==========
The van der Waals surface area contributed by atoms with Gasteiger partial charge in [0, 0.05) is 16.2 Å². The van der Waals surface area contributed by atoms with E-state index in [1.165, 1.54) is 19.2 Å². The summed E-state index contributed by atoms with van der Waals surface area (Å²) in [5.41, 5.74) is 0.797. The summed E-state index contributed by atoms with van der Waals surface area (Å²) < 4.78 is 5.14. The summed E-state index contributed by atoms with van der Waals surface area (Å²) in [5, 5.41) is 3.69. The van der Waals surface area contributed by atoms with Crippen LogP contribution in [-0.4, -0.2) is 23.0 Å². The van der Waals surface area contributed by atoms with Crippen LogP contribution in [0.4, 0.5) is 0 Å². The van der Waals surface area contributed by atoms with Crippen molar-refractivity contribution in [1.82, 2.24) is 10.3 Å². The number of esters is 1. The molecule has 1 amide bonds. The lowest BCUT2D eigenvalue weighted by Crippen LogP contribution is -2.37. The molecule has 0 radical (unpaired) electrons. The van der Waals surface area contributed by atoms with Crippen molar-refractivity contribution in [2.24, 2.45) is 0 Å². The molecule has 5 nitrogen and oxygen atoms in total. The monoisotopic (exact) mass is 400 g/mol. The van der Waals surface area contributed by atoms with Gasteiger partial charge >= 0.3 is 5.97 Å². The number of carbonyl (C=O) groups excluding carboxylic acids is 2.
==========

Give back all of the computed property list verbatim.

The van der Waals surface area contributed by atoms with Gasteiger partial charge in [0, 0.05) is 16.2 Å². The van der Waals surface area contributed by atoms with E-state index in [1.165, 1.54) is 19.2 Å². The summed E-state index contributed by atoms with van der Waals surface area (Å²) in [5.41, 5.74) is 0.797. The summed E-state index contributed by atoms with van der Waals surface area (Å²) < 4.78 is 5.14. The summed E-state index contributed by atoms with van der Waals surface area (Å²) in [5, 5.41) is 3.69. The van der Waals surface area contributed by atoms with Crippen LogP contribution in [-0.4, -0.2) is 23.0 Å². The van der Waals surface area contributed by atoms with Crippen LogP contribution in [0.4, 0.5) is 0 Å². The van der Waals surface area contributed by atoms with Crippen molar-refractivity contribution in [1.82, 2.24) is 10.3 Å². The number of esters is 1. The molecule has 1 amide bonds. The lowest BCUT2D eigenvalue weighted by Crippen LogP contribution is -2.37. The molecule has 0 radical (unpaired) electrons. The van der Waals surface area contributed by atoms with Crippen molar-refractivity contribution in [2.24, 2.45) is 0 Å². The molecule has 5 nitrogen and oxygen atoms in total. The monoisotopic (exact) mass is 400 g/mol. The van der Waals surface area contributed by atoms with Gasteiger partial charge >= 0.3 is 5.97 Å². The number of carbonyl (C=O) groups excluding carboxylic acids is 2.